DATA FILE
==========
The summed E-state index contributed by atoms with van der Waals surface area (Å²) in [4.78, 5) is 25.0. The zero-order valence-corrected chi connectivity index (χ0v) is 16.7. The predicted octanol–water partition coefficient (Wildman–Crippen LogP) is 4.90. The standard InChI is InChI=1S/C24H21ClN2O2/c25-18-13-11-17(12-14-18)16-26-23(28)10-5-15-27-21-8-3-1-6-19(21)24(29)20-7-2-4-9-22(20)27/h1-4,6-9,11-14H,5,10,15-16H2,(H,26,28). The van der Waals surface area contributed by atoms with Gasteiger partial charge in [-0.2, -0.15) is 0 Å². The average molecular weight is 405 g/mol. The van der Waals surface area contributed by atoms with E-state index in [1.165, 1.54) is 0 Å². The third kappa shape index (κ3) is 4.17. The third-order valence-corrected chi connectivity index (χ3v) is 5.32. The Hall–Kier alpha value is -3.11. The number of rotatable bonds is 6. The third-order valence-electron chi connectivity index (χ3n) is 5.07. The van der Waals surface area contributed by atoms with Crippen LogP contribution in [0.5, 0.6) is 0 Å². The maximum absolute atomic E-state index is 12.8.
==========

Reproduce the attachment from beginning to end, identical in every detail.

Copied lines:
The summed E-state index contributed by atoms with van der Waals surface area (Å²) in [4.78, 5) is 25.0. The zero-order valence-corrected chi connectivity index (χ0v) is 16.7. The predicted octanol–water partition coefficient (Wildman–Crippen LogP) is 4.90. The standard InChI is InChI=1S/C24H21ClN2O2/c25-18-13-11-17(12-14-18)16-26-23(28)10-5-15-27-21-8-3-1-6-19(21)24(29)20-7-2-4-9-22(20)27/h1-4,6-9,11-14H,5,10,15-16H2,(H,26,28). The van der Waals surface area contributed by atoms with Gasteiger partial charge in [-0.2, -0.15) is 0 Å². The average molecular weight is 405 g/mol. The van der Waals surface area contributed by atoms with E-state index in [1.165, 1.54) is 0 Å². The third kappa shape index (κ3) is 4.17. The third-order valence-corrected chi connectivity index (χ3v) is 5.32. The Hall–Kier alpha value is -3.11. The number of rotatable bonds is 6. The third-order valence-electron chi connectivity index (χ3n) is 5.07. The van der Waals surface area contributed by atoms with Crippen LogP contribution in [0.5, 0.6) is 0 Å². The maximum absolute atomic E-state index is 12.8.